Humility as a Way of Life
Bishop Hying went on to speak about humility. He said that virtues are like a salad buffet and humility is the plate you put everything else on. If you don’t have humility, nothing else will stick. Humility is knowing who we are and knowing both our greatness and our littleness. How do we respond when we’re not noticed or recognized or when someone else gets thanked for something we did?
Humility sets us free. We don’t have to try to be anything more than we are. God is more humble than we are. If I can’t let God be God in my life, then I always have to be strong and right and in control. How freeing it is to acknowledge my weakness and my need for God and to let the Lord carry me! It’s freeing to say “I don’t know what I’m talking about, I’m a sinner, and I’m weak and needy and uncertain.”
St. Paul spoke of the thorn in his side and how, when he asked God to remove it, God told him he had to keep it so that he’ll know that power is made perfect in weakness. Allowing God to be God allows us to be us. Humility is a gift. It’s a gift to be hidden, unknown and misunderstood. At the end of the day it doesn’t matter what others think of us, it only matters what God thinks of us.
Bishop Hying compared the Annunciation and the Agony in the Garden as examples of humility and openness to God’s life-changing plan. Both Mary and Jesus are asked to accept something impossible. Mary said yes to the Incarnation and Jesus said yes to our salvation. They both occur while they are radically alone and they are both asked to embrace the impossible and say yes to it. It’s tempting to think that everything was easy for them because of their holiness and who they are, but their humanity had to tempt them to say no, and yet, they both said yes.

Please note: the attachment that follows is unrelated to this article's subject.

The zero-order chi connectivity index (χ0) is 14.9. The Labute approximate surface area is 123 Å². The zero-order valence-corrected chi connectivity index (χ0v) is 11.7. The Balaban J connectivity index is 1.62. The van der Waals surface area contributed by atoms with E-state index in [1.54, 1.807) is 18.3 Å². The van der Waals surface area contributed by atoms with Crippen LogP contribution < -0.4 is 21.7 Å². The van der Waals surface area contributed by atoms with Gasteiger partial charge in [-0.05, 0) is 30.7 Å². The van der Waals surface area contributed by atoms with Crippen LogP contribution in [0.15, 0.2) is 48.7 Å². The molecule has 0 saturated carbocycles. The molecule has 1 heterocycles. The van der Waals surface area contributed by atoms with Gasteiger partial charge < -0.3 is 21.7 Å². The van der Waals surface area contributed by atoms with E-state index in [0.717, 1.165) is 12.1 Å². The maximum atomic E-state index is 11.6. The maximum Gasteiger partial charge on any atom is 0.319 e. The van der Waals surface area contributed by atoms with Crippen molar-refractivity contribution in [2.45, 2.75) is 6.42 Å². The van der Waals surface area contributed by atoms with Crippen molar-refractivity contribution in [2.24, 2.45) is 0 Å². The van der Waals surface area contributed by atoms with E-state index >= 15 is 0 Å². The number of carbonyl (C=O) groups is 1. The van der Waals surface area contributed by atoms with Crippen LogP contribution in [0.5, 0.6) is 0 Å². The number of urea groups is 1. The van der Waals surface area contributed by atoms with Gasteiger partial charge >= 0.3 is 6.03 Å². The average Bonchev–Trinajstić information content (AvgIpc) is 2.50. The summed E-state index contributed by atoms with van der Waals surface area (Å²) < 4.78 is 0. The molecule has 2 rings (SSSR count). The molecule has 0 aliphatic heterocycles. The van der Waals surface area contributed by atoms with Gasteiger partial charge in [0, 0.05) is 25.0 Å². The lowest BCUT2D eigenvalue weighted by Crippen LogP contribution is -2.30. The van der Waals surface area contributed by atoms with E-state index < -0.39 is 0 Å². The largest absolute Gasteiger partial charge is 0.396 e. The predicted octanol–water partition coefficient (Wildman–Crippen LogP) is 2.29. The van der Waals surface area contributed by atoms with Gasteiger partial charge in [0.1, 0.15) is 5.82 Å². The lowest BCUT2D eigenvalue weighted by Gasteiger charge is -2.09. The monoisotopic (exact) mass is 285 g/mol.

For this reason we honor Mary because in her we see perfect discipleship. In her maternity, which is predicated on her faith and attentiveness to God’s impulses and initiatives, she gives herself to that plan. In the Immaculate Conception she is a stainless piece of glass, immaculate with no stain. The light shines through her. Because of her clarity, we don’t see the glass but are overwhelmed by the light of Christ that shines through her.
The bishop asks, “In what ways am I still striving to be God, to be at the center of attention, more important than I am? How can this Advent take that desire away from me? Like John the Baptist, we need to say, “I am not the Christ.” What is it in my life now that God is inviting me to embrace, that seems difficult, and that I should say yes to? We need to ponder this question all our lives because God is always asking something new of us. The saints were so free of self that they allowed God to use them however He saw fit.
Advent is realizing that in the Incarnation of Christ everything has changed for us. If we can understand this and accept it, if we can be truly present in the now, and live our lives with humility, then Christmas becomes more fully what it was meant to be.